There were several senior Confederate naval officers who wanted to take command of the CSS Virginia. Why did Stephen Mallory choose Franklin Buchanan as the Virginia’s commander?
CS: To begin with, Buchanan was very senior. He had become a midshipman in 1815 and had nearly-continuous service ever since with a very good record. But in addition, Buchanan was an old sea dog with a reputation for aggressiveness. Given the investment the Confederacy had made in the Virginia, Mallory wanted someone who would seize the moment and take maximum advantage of it.
How would you compare the designs of USS Monitor and CSS Virginia? Which ship proved to be the more effective design?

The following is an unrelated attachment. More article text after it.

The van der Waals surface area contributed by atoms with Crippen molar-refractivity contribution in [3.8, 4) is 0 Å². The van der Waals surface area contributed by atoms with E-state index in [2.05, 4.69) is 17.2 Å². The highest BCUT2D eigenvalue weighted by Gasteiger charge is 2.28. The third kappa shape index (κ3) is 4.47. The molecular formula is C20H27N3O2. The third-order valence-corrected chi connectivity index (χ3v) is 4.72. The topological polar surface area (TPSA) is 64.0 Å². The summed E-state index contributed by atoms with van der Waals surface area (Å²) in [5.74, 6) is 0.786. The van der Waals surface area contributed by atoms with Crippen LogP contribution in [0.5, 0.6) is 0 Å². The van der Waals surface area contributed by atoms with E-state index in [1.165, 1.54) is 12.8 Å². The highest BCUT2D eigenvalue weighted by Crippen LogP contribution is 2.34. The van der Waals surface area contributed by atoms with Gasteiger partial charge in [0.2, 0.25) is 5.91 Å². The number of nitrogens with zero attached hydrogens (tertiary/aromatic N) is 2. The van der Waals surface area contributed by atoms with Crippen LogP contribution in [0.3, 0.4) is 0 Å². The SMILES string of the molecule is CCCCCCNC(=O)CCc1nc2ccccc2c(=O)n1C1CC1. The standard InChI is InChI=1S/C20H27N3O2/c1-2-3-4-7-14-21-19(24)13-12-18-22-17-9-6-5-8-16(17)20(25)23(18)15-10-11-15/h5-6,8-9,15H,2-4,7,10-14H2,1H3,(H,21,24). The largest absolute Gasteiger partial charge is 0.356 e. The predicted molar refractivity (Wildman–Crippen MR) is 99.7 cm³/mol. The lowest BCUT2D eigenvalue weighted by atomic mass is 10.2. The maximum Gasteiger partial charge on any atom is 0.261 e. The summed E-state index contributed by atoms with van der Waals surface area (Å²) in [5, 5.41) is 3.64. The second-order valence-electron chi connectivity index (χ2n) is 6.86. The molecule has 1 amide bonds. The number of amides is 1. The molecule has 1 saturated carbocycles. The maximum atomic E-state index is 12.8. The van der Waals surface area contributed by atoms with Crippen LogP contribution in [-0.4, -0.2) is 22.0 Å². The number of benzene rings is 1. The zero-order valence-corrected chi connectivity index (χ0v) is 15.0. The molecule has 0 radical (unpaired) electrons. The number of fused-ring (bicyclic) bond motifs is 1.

CS: The two ships were, of course, radically different. Ericsson designed his vessel from scratch, building it to fit his imagined revolutionary warship. For its part, the Confederacy was limited in what it could do, which is why the builders used the existing hull and engine plant of the USS Merrimack as a platform. Moreover, the South simply did not have the machinery to bend heavy metal plate; it could not produce the curved metal plates necessary to fabricate the Monitor’s turret. As a result, a casemate design—essentially an iron fort on top of a conventional ship’s hull—was the only kind of ironclad they could produce in a short period of time. As to which was “more effective”: each type had strengths and weaknesses. The Virginia was a better gun platform because it could bring more guns to bear on a foe; the Monitor with its shallow draft could go places the Virginia could not, but it had only two guns which limited its offensive impact. In the end, neither design lasted very long, though the U.S. Navy continued to build ships it called “monitors” until the late 19th century.